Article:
Category Archives: Holidays

Nara 2016 – Day One

My favourite part of public transport when visiting Koyasan is by far the cable car.  Getting from Koyasan to Nara involved a bus, a cable car, a train, a subway train and another train.  Seems a bit overwhelming, right?  As I’ve mentioned before though – all extremely easy to navigate.

Cutest (excluding Tama-densha) and most exciting form of transportation.

When we were booking our trip, we had intended on staying in Kyoto for two nights in an airbnb apartment, but as the date approached our host let us know that he was going to have to move us to a different apartment or offer us a refund.  I opted for the refund and booked a ryokan in Nara instead.  Upon arrival in Nara, it became clear to me that we made the right decision.

I love Nara.  Not just because of the adorable shika (deer).  The pace is a bit slower, the city isn’t built up and there is so much to see and do.  It’s tourist friendly without feeling like a tourist trap and I truly enjoy just being there.

Nara Lunch

Tim had udon in a bag of aburaage and dashi. A different take on Kitsune udon! Mine was a bit simpler - a shika seared into the top of my aburaage.
Tim had udon in a bag of aburaage and dashi. A different take on Kitsune udon! Mine was a bit simpler – a shika seared into the top of my aburaage.

When we arrived we checked in to our hotel where they kindly held our bags while we spent the afternoon walking around Naramachi (literally translated – Nara town).  Naramachi is a neighbourhood around a 10 minute walk from the Kintetsu station and is the former merchant district of Nara where you can see a bit of the “old town”.  It’s a little bit of a maze, and is packed with residential homes, boutique shops, museums and temples.  One of my favourite attractions is the Koshi-no-Ie,  a traditional merchant’s house with a beautiful zen garden that is open for visitors to take a look.

Tim and I had visited the main attractions of Naramachi last time we visited, so this time we just wandered around, poked our head into a few boutique stores, patted a few dogs, purchased lots of our favourite Nara candy and visited the Harushika sake distillery.  It was so pleasant to just be there, without an itinerary or a list of millions of things we have to see or must do.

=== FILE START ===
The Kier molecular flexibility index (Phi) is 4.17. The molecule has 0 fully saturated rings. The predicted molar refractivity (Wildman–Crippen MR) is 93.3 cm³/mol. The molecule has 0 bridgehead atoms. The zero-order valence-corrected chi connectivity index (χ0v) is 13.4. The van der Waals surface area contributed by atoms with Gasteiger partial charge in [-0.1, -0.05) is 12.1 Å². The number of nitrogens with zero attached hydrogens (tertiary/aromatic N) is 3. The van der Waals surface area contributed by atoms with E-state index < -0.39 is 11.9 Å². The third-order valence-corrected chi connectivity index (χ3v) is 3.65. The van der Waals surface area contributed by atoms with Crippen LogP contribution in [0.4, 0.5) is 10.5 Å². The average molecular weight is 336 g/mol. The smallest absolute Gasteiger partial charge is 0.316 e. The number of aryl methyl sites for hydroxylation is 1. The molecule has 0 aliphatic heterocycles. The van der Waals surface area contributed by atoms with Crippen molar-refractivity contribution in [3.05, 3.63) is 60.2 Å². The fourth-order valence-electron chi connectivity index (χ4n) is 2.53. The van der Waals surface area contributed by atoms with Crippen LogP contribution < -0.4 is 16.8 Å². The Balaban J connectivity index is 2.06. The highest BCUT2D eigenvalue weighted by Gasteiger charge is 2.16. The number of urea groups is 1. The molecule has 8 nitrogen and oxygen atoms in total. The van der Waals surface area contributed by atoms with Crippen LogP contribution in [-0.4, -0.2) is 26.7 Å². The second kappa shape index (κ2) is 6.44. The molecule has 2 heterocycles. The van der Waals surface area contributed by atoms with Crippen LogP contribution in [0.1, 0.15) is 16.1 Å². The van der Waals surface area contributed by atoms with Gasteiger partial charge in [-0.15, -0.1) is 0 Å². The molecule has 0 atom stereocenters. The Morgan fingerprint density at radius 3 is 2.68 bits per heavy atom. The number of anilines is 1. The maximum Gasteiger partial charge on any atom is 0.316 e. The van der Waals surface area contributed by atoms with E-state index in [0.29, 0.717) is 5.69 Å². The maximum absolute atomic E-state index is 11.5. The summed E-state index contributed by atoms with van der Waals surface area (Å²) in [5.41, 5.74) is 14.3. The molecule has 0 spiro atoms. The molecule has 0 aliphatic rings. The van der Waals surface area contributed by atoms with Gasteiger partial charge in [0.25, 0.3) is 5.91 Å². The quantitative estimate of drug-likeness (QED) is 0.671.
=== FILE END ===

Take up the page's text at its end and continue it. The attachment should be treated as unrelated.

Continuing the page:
Sake from Harushika brewery
Sake from Harushika brewery

Last time we visited was in summer and I didn’t have the opportunity to take Tim to one of the places I went in 2014 – I’m not exactly sure if it’s a temple or a garden (perhaps someone can help me out!) but during spring it is full of beautiful flowers and an amazing weeping sakura tree.  We stopped in and took many photos.

If you’re not a fan of MANY MANY FLOWER PICTURES.. i’m kind of sorry.

I didn’t even notice the bug on the petal when I took the picture

We returned to our accommodation via Kofuku-ji and were served some hot yuzucha (yuzu tea) while we filled out check-in forms.  Tim and I enjoyed it immensely and spent the rest of the trip seeking out yuzu drinks – more on that later.

A member of staff at the ryokan showed us to our room – it was perfect and had a wonderful view.

L - Five-story pagoda (part of the Kofuku-ji complex), R - Our room!
L – Five-story pagoda (part of the Kofuku-ji complex), R – Our room
The view from our room

Our accommodation included kaiseki dinner and breakfast.  I was thrilled, Tim was.. less stoked.  We made a deal that I would eat the meat portions of both of our meals and he would eat the vegetables.  Alas, dinner was served in a dining room full of other people staying at the ryokan and it made our food swapping plan a lot less discreet than we had hoped.  While I was giddily eating course after course, the food wasn’t as close to Tim’s taste as I’d anticipated.  He was being very good natured, but it was clear that he wasn’t a fan.

Delicious sashimi
Delicious sashimi

This plate came out:


I didn’t know what to make of it.  How was I supposed to extract the meat from the crab?  It dawned on me – am I supposed to eat the whole crab?  Feeling as conspicuously gaijin as I ever have in my life, I motioned at one of the staff members and asked her in the best Japanese I could summon after a tokkuri of sake – is the whole crab edible?

You could see his little crab face and everything.
You could see his little crab face and everything.

Yup.  I procrastinated for about 15 minutes and then ate it.  Ate basically everything else on the plate first.  The texture was difficult to come to terms with, but it was delicious.. I think.

I passed on Tim’s.  It stayed on his plate, untouched, and they brought us our dessert – tea jelly with cream and a peeled grape.  It was so delicious.

As we finished our meal, I encouraged Tim to have some green tea to warm up – we were heading out later to take some photos of Nara in the evening and he seemed a bit disappointed by dinner.  He took a sip, looked over the cup at me with a strange look in his eye and said:

“There appears to be the smallest of bugs in my drink”

I couldn't help but laugh.
I couldn’t help but laugh.

A perfect end to a perfect meal, as far as I’m concerned.

We went back to our room, changed into our warmest clothes and headed out to take some photos.  It was freezing – at one point my fingers were so cold I had trouble moving them, but it was wonderful to walk around at night.  There was barely anyone around – a few business men, couples holding hands and talking.  It felt a bit magical.

Five-story pagoda at night, from Kofuku-ji and across Sarusawa-ike